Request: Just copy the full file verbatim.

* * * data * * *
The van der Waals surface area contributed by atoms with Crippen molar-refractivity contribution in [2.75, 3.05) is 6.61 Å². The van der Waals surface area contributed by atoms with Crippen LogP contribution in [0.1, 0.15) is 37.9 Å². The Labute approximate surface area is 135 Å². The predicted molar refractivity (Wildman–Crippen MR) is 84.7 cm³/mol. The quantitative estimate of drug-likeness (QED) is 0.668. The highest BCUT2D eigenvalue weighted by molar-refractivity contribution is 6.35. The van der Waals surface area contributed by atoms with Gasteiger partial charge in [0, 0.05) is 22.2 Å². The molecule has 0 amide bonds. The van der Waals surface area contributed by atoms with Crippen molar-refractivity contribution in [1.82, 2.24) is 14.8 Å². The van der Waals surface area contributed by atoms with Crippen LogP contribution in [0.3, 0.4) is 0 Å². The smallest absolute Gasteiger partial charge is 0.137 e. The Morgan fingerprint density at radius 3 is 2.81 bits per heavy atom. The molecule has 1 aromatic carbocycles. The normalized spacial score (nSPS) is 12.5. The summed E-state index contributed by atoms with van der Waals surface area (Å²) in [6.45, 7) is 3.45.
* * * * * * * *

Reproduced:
The van der Waals surface area contributed by atoms with Crippen molar-refractivity contribution in [2.75, 3.05) is 6.61 Å². The van der Waals surface area contributed by atoms with Crippen LogP contribution in [0.1, 0.15) is 37.9 Å². The Labute approximate surface area is 135 Å². The predicted molar refractivity (Wildman–Crippen MR) is 84.7 cm³/mol. The quantitative estimate of drug-likeness (QED) is 0.668. The highest BCUT2D eigenvalue weighted by molar-refractivity contribution is 6.35. The van der Waals surface area contributed by atoms with Gasteiger partial charge in [0, 0.05) is 22.2 Å². The molecule has 0 amide bonds. The van der Waals surface area contributed by atoms with Crippen molar-refractivity contribution in [1.82, 2.24) is 14.8 Å². The van der Waals surface area contributed by atoms with Crippen LogP contribution in [0.3, 0.4) is 0 Å². The smallest absolute Gasteiger partial charge is 0.137 e. The Morgan fingerprint density at radius 3 is 2.81 bits per heavy atom. The molecule has 1 aromatic carbocycles. The normalized spacial score (nSPS) is 12.5. The summed E-state index contributed by atoms with van der Waals surface area (Å²) in [6.45, 7) is 3.45.